We know we write about this a lot, but it’s something that does need be covered every now and then so that it’s fresh in people’s minds. Web design isn’t just about building websites, it’s about building websites that work – and SEO (search engine optimisation) is a big part of that process.
The goal of many web designers is to make a great looking site to showcase a business. A good looking website is not very effective, however, if few people see it.
To rank highly in the search engines requires SEO, and SEO is about a lot more than just the text on your page and the links to your website. Aspects of the website’s design and build are also factors. Here are some of the key design elements that web designers need to consider:
Responsiveness and speed
Google favours responsive sites whose layout adjusts to the size of screen it is being viewed on, from a large computer monitor down to a small smartphone. Google even warns if a website is mobile friendly, and warns the website owner if it is not through Google Console. Is yours mobile friendly?
Another consideration from Google is loading time. The faster a site loads, the better Google likes it. Slow websites can find getting decent rankings a slow process.
Search engines cannot see the content or subject matter of images. They do take notice of Alt attributes, image file names and image file size. A site designed to appeal to the search engines will optimise these elements, making images clear but optimised for small file sizes, include keywords in alt attributes and incorporate a keyword in the image file name.
The page structure of a site is a series of URL addresses. An example is http://yourdomain.com for the home page and a series of folders, subfolders and page names for other parts of the site.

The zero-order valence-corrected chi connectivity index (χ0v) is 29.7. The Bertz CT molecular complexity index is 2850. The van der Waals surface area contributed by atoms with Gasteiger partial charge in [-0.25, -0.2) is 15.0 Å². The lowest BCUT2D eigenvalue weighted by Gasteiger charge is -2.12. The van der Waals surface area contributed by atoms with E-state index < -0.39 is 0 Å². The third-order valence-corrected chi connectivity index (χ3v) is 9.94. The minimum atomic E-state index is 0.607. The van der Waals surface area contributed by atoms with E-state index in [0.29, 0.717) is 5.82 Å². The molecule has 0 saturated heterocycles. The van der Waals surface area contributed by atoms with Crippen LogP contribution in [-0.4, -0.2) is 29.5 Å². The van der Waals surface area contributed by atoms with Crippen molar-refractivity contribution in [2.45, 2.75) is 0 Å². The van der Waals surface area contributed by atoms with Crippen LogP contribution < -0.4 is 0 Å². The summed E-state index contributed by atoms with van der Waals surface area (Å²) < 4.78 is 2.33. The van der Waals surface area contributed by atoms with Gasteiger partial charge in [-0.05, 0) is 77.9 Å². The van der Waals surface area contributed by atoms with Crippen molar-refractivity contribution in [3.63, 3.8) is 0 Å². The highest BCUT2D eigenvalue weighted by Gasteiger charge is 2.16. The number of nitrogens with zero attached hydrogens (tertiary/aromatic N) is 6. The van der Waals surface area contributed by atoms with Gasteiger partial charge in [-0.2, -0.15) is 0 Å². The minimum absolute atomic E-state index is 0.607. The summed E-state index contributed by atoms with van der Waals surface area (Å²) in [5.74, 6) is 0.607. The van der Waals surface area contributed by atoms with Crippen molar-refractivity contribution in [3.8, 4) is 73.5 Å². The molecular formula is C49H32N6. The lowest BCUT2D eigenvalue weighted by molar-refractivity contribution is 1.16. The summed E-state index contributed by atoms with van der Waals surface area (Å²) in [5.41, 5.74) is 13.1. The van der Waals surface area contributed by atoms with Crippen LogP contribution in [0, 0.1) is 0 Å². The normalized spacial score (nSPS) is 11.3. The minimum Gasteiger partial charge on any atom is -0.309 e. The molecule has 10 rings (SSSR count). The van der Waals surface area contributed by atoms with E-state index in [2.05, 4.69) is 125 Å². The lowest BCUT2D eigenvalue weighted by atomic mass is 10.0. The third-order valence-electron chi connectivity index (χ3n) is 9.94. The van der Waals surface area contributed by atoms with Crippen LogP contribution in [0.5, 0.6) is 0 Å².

An ecommerce site can have an address http://yourdomain.com/products/widgets/ 789012. Which points to a page for product number 789012 in the widget section but it is not clear from the number code what type of widget 789012 is. Alternately http://yourdomain.com/ products/widgets /small-red-widget is obviously a small red widget in the product category and this is much clearer. The first URL example does not give search engines much to go on, but the second has a relevant keyword.
Scripting and Code
Web designers who are expert coders may be tempted to stuff a page with code to make lots of fancy things happen. This may result in the page working well for the visitor, but bloated code can confuse the search engines when they are trying to index the page. They can also slow down the page load times, which also slows down the site’s capacity to achieve great rankings.
Flash… aha… saviour of the universe
Flash is great technology for adding animations and flashy graphics to… I was going to say websites, but no. To things. Flash really shouldn’t be used on website unless you’re creating standalone games or similar functions. Even then, there are now better ways to do this than by using Flash. The big downside of Flash is that search engines cannot recognise any text content in Flash, and Apple iPads and iPhones refuse to display Flash content. Now that HTML5 can create Flash like effects, it is probably best not to use Flash on a search engine friendly website… or on any website. Ever.
Designing a website with SEO in mind can elevate the ranking of a website above its competitors. A good professional web design team, such as here at Engage Web, will incorporate SEO in their web designs.